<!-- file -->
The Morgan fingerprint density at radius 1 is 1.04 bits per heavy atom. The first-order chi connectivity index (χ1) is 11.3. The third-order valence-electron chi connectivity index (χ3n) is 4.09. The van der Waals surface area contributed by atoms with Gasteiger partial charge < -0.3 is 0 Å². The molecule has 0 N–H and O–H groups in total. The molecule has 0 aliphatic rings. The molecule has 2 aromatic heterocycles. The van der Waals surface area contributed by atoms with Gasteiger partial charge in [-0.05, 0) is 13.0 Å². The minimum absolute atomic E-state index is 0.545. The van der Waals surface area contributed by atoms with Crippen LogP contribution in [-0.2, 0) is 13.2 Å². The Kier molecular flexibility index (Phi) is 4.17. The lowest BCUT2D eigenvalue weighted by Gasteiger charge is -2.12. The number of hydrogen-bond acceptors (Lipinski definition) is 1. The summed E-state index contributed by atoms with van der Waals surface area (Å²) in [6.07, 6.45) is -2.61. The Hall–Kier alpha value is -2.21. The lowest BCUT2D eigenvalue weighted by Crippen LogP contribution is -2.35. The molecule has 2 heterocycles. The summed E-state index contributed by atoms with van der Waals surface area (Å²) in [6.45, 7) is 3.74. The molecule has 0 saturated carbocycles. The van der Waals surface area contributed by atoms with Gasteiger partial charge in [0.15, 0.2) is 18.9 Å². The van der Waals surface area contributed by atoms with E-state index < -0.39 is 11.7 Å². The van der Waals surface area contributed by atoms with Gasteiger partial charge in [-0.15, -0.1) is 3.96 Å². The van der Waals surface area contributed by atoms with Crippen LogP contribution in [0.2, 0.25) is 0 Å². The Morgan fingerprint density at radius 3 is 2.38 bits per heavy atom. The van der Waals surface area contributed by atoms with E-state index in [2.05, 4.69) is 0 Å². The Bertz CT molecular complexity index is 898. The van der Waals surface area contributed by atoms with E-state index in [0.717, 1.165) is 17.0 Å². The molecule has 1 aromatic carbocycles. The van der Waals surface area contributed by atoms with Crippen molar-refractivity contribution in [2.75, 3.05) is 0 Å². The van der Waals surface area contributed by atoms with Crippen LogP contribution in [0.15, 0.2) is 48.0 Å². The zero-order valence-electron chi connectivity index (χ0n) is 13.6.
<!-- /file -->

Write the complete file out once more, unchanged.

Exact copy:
The Morgan fingerprint density at radius 1 is 1.04 bits per heavy atom. The first-order chi connectivity index (χ1) is 11.3. The third-order valence-electron chi connectivity index (χ3n) is 4.09. The van der Waals surface area contributed by atoms with Gasteiger partial charge < -0.3 is 0 Å². The molecule has 0 N–H and O–H groups in total. The molecule has 0 aliphatic rings. The molecule has 2 aromatic heterocycles. The van der Waals surface area contributed by atoms with Gasteiger partial charge in [-0.05, 0) is 13.0 Å². The minimum absolute atomic E-state index is 0.545. The van der Waals surface area contributed by atoms with Crippen LogP contribution in [-0.2, 0) is 13.2 Å². The Kier molecular flexibility index (Phi) is 4.17. The lowest BCUT2D eigenvalue weighted by Gasteiger charge is -2.12. The number of hydrogen-bond acceptors (Lipinski definition) is 1. The summed E-state index contributed by atoms with van der Waals surface area (Å²) in [6.07, 6.45) is -2.61. The Hall–Kier alpha value is -2.21. The lowest BCUT2D eigenvalue weighted by Crippen LogP contribution is -2.35. The molecule has 2 heterocycles. The summed E-state index contributed by atoms with van der Waals surface area (Å²) in [6.45, 7) is 3.74. The molecule has 0 saturated carbocycles. The van der Waals surface area contributed by atoms with Gasteiger partial charge in [0.15, 0.2) is 18.9 Å². The van der Waals surface area contributed by atoms with E-state index < -0.39 is 11.7 Å². The van der Waals surface area contributed by atoms with Gasteiger partial charge in [-0.15, -0.1) is 3.96 Å². The van der Waals surface area contributed by atoms with Crippen LogP contribution in [0.2, 0.25) is 0 Å². The Morgan fingerprint density at radius 3 is 2.38 bits per heavy atom. The van der Waals surface area contributed by atoms with E-state index in [2.05, 4.69) is 0 Å². The Bertz CT molecular complexity index is 898. The van der Waals surface area contributed by atoms with E-state index in [0.717, 1.165) is 17.0 Å². The molecule has 1 aromatic carbocycles. The van der Waals surface area contributed by atoms with Crippen molar-refractivity contribution in [2.75, 3.05) is 0 Å². The van der Waals surface area contributed by atoms with Crippen LogP contribution in [0.15, 0.2) is 48.0 Å². The zero-order valence-electron chi connectivity index (χ0n) is 13.6.